Kitchen notes that another important case during his tenure, the Fund's win in Paul Mavrides vs. the California Board of Equalization, also affected the way the board was perceived because it didn't involve pornography, an issue sometimes hard for creators and industry members to rally behind.

With its wins and losses part of the public record, Kitchen leaves an organization that is in many ways older and more mature. "The CBLDF needs to be run in most respects like any business, despite its non-profit corporation status," says Kitchen, who expects that under Staros and Griepp structural improvements will be the order of the day. "I think Chris, with Milton Griepp and others, will review and improve accounting, inventory systems, personnel policies and other things that worked well when the CBLDF was younger but which are in need of upgrading."

Griepp told the Journal of his move to treasurer, "In taking over that role I hope to continue to improve the financial reporting, and help use the improved reporting to make the Fund even more efficient at fundraising and program activities. There are also things I can do as treasurer to open up new fundraising opportunities for the Fund, particularly foundation grants." In addition to his years in comics as a distributor, publisher and retailer, Griepp has picked up non-profit organization experience in recent years, serving on the board of the California non-profit Wheels for Humanity.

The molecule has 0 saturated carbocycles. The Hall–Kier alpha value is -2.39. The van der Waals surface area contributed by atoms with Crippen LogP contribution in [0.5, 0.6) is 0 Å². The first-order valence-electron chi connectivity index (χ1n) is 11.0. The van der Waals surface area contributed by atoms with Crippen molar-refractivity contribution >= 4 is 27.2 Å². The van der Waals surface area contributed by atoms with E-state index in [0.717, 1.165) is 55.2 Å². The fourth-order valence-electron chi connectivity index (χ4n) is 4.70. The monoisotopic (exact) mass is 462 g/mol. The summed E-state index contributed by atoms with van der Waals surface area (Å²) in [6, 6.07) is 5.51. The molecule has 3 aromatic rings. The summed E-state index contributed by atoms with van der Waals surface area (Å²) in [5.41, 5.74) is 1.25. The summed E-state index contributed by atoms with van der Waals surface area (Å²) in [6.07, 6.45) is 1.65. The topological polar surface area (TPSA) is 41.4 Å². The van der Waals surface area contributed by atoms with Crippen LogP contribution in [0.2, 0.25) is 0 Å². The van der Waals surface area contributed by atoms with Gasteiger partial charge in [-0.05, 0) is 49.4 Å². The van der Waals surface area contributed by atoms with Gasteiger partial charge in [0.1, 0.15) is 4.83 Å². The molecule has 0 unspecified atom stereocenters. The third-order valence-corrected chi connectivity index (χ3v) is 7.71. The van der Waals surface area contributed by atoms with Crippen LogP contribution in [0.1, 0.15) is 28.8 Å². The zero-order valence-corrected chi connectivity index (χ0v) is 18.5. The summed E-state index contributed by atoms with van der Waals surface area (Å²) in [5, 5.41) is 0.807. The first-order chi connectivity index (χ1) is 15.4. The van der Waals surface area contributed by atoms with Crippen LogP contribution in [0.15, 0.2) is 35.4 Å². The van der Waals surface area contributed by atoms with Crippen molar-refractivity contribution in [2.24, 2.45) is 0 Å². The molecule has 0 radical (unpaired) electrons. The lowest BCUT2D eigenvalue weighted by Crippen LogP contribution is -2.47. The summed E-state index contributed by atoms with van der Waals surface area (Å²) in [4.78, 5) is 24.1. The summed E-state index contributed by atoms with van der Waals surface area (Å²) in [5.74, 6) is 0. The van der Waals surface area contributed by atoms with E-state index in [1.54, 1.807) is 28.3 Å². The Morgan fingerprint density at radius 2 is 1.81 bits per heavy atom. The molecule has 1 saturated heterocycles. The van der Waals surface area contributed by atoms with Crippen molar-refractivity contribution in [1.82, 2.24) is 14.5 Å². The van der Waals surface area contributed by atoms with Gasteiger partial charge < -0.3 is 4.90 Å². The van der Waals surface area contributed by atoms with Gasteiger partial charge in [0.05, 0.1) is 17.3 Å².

Chris Staros told the Journal he unable to respond to this article due to his busy convention schedule, but in his first public statement as board president he called for more $25 memberships to increase the Fund's pool of 13000, stating his belief that this was from a pool of approximately 3000 retailers, 5000 professionals, and at least a quarter million fans. Says Griepp, "As I've gotten to know Chris better during my time on the Fund board, I've become very impressed with his management skills as well as his devotion to the cause of freedom of speech and the energy he brings to it. I think he'll be an excellent President." Brownstein who will work closely with the Staros, feels positive about the move, "Chris is already proving to be a worthy successor to Denis," he says. "He shows a strong commitment to our mission, volunteering a full day each week to help us grow stronger as an organization."

The symbolic change of a member of the underground comix generation giving way to a post-alternative publisher wasn't lost on Brownstein. "These changes in the board show the Fund on firm footing as its founder steps back and a new generation steps forward to assume stewardship of its mission."